Urban Optique
4935 40 Ave NW #132 Calgary AB T3A 2N1 (403) 286-4142

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Calgary, AB


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Can You Sleep with Contact Lenses?

Contact lenses have certainly revolutionized how many people see the world, providing clear vision without the need for glasses. But as with any medical device, proper care and usage are essential to avoid complications.

If you wear contact lenses, you’re probably well aware of the importance of properly caring for them. However, life often gets in the way, and it’s easy to forget to follow through on good habits—especially when it comes to taking out your contacts at night.

Whether you fall asleep accidentally or think one night can’t hurt, sleeping with your contacts in is a bad idea. Overnight wear of contact lenses can cause infection, irritation, corneal damage, or stuck contact lenses. To prevent uncomfortable symptoms, you should diligently follow your optometrist’s wear and care instructions for contact lenses.

What Happens if You Sleep with Contacts In?

While some contact lenses are designed for extended wear, meaning they can be worn continuously for up to 7 days, sleeping with contact lenses is generally not recommended. Wearing standard contact lenses while taking a power nap or sleeping overnight can raise your risk of developing certain eye conditions and uncomfortable symptoms.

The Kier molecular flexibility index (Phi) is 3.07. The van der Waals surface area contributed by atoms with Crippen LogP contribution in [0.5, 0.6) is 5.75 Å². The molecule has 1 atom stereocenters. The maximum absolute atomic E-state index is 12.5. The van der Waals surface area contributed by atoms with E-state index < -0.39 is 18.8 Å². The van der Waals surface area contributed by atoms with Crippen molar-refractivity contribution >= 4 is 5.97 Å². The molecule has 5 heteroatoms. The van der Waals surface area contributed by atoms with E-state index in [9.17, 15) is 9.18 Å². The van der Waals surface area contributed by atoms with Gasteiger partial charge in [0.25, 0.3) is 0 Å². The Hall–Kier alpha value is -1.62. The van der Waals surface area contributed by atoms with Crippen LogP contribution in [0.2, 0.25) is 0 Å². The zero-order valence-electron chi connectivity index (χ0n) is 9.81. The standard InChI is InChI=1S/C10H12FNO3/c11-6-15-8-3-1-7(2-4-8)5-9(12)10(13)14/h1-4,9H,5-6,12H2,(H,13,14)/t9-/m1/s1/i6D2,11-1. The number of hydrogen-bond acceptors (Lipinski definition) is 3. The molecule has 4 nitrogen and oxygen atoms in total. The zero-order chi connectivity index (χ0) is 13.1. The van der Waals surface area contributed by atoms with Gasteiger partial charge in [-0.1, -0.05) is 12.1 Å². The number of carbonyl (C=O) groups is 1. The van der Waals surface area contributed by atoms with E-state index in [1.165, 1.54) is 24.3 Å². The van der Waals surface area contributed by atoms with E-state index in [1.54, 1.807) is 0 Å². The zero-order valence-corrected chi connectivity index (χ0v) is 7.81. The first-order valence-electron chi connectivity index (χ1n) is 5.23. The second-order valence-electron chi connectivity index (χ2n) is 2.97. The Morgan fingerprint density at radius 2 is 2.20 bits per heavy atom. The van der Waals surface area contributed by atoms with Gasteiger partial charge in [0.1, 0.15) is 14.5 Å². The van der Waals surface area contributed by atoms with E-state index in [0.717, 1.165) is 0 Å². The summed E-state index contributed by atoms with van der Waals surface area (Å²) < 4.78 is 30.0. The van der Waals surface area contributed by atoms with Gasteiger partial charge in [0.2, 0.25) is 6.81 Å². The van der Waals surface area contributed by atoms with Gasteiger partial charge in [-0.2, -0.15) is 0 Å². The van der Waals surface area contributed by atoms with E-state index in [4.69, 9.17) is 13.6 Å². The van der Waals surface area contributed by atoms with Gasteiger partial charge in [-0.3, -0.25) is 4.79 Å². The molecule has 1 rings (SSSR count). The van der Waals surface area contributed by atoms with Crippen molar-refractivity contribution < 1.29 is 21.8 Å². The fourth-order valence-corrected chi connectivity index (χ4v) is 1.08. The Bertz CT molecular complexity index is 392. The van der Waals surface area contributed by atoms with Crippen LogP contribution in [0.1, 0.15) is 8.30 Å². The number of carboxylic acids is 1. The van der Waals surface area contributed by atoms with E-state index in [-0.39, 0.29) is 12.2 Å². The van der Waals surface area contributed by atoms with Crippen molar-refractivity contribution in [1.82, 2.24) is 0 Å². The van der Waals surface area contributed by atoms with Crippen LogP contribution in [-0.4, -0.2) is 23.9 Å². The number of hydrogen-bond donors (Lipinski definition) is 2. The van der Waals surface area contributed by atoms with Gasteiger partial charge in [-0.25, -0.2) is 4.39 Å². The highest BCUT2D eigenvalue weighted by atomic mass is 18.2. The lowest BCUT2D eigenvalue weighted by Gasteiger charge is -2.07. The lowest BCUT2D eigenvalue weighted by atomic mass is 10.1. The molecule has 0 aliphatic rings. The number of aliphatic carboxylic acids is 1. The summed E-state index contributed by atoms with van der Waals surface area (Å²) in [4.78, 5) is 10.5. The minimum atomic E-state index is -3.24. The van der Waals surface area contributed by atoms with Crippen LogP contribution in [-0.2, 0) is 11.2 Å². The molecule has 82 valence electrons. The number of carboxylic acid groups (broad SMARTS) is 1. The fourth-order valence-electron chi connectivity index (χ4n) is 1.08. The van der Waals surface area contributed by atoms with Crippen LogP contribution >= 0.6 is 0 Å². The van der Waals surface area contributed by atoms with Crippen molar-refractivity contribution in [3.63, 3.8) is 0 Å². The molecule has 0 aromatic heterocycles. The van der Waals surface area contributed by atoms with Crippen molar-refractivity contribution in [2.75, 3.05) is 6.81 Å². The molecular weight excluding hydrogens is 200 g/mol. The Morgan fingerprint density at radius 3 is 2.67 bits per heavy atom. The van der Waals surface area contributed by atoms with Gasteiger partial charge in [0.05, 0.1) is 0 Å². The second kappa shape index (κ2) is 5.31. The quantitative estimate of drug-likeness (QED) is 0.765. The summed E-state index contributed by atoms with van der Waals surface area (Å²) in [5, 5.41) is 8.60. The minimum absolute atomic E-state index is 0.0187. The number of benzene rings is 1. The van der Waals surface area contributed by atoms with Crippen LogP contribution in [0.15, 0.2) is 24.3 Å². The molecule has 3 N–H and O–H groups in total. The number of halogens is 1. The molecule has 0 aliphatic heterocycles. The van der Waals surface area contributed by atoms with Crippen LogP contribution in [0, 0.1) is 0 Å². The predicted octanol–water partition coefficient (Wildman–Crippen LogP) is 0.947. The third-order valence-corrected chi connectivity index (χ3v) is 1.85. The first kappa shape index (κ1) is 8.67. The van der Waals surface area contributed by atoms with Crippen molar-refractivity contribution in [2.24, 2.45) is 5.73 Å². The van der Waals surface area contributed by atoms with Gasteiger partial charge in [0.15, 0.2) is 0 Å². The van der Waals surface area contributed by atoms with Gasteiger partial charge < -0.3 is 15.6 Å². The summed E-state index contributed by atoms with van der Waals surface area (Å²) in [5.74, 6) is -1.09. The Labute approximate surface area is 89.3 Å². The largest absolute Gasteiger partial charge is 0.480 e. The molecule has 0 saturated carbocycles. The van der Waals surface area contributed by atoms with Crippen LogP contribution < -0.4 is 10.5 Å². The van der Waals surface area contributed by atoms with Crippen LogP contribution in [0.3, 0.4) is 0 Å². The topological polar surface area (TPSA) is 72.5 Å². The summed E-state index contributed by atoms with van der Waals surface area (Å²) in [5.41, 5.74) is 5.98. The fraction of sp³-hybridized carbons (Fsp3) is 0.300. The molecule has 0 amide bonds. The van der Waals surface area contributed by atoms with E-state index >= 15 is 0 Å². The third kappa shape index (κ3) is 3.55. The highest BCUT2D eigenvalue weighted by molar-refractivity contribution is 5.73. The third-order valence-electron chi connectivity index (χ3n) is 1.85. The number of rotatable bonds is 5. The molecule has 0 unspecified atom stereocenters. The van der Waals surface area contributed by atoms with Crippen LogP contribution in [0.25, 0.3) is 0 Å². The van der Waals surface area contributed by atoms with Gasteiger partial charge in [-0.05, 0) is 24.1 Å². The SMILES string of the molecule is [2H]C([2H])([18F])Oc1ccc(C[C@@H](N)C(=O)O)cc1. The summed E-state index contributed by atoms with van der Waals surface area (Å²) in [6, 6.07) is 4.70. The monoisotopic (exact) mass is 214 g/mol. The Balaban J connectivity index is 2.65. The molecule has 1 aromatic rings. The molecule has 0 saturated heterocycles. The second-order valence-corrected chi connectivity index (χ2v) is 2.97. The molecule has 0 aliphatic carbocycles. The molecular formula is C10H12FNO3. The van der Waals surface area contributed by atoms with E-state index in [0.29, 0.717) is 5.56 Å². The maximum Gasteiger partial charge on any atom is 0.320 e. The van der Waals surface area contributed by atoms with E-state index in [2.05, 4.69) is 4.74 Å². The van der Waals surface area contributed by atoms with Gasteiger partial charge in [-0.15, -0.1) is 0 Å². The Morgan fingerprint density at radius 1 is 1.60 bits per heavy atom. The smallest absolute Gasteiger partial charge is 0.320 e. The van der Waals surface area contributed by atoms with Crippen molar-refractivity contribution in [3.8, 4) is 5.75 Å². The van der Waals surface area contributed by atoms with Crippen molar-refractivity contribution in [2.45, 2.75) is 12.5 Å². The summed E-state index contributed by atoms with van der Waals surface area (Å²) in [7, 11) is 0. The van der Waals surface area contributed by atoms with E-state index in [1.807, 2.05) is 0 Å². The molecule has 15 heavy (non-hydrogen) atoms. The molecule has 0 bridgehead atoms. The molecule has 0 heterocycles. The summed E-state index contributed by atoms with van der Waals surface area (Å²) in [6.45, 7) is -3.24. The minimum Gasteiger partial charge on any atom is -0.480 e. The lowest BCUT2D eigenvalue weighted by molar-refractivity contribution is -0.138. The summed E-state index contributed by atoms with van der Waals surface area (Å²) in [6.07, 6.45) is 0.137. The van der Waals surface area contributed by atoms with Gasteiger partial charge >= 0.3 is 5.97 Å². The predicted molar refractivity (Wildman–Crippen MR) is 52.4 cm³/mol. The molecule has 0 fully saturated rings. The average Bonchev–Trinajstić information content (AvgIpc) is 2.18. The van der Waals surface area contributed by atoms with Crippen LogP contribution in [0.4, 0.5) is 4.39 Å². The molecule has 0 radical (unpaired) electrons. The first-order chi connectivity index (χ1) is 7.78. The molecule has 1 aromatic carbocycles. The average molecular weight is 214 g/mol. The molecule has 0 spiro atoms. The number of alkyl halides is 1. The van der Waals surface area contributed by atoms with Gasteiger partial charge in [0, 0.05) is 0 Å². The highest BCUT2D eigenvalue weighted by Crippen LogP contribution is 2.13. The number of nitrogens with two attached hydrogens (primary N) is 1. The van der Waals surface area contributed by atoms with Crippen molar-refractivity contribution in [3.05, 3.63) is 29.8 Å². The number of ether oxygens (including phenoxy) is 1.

One of the main risks of sleeping in contact lenses is the increased chance of developing an eye infection. Contact lenses can trap bacteria and debris between the lens and your eyes, which can multiply when left inserted for long periods. The longer the contact lenses remain in your eyes, the higher the risk of infections, such as corneal ulcers, which are painful and potentially vision-threatening.

Keratitis is a common contact lens-related eye infection. Improper contact lens wear can raise your risk of developing viral, bacterial, or fungal infections. Keratitis refers to inflammation of the cornea and can cause other uncomfortable symptoms, including:

  • Red eyes
  • Irritation around or in the eyes